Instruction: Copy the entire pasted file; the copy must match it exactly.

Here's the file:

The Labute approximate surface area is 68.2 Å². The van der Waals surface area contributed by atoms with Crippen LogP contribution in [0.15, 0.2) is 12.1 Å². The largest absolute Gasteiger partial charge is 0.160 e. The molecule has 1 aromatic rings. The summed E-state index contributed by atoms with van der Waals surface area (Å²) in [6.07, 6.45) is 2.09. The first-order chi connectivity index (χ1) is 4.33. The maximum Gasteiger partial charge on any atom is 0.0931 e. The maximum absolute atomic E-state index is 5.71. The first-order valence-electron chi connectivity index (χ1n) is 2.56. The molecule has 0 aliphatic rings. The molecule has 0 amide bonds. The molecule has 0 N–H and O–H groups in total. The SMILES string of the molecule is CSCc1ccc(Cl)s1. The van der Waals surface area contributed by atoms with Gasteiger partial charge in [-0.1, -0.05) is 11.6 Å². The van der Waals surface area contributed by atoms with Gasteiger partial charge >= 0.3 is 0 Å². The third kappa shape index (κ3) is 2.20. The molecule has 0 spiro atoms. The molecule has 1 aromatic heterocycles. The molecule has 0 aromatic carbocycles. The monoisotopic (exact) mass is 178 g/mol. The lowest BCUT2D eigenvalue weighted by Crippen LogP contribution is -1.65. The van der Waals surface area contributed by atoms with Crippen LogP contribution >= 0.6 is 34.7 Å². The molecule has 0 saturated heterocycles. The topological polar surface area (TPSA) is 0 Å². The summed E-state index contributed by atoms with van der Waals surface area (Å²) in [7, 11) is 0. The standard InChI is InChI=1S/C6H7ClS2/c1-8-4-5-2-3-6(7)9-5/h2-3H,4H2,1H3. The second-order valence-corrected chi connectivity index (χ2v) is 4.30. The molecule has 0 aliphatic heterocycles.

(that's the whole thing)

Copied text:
The Labute approximate surface area is 68.2 Å². The van der Waals surface area contributed by atoms with Crippen LogP contribution in [0.15, 0.2) is 12.1 Å². The largest absolute Gasteiger partial charge is 0.160 e. The molecule has 1 aromatic rings. The summed E-state index contributed by atoms with van der Waals surface area (Å²) in [6.07, 6.45) is 2.09. The first-order chi connectivity index (χ1) is 4.33. The maximum Gasteiger partial charge on any atom is 0.0931 e. The maximum absolute atomic E-state index is 5.71. The first-order valence-electron chi connectivity index (χ1n) is 2.56. The molecule has 0 aliphatic rings. The molecule has 0 amide bonds. The molecule has 0 N–H and O–H groups in total. The SMILES string of the molecule is CSCc1ccc(Cl)s1. The van der Waals surface area contributed by atoms with Gasteiger partial charge in [-0.1, -0.05) is 11.6 Å². The van der Waals surface area contributed by atoms with Gasteiger partial charge >= 0.3 is 0 Å². The third kappa shape index (κ3) is 2.20. The molecule has 0 spiro atoms. The molecule has 1 aromatic heterocycles. The molecule has 0 aromatic carbocycles. The monoisotopic (exact) mass is 178 g/mol. The lowest BCUT2D eigenvalue weighted by Crippen LogP contribution is -1.65. The van der Waals surface area contributed by atoms with Crippen LogP contribution >= 0.6 is 34.7 Å². The molecule has 0 saturated heterocycles. The topological polar surface area (TPSA) is 0 Å². The summed E-state index contributed by atoms with van der Waals surface area (Å²) in [7, 11) is 0. The standard InChI is InChI=1S/C6H7ClS2/c1-8-4-5-2-3-6(7)9-5/h2-3H,4H2,1H3. The second-order valence-corrected chi connectivity index (χ2v) is 4.30. The molecule has 0 aliphatic heterocycles.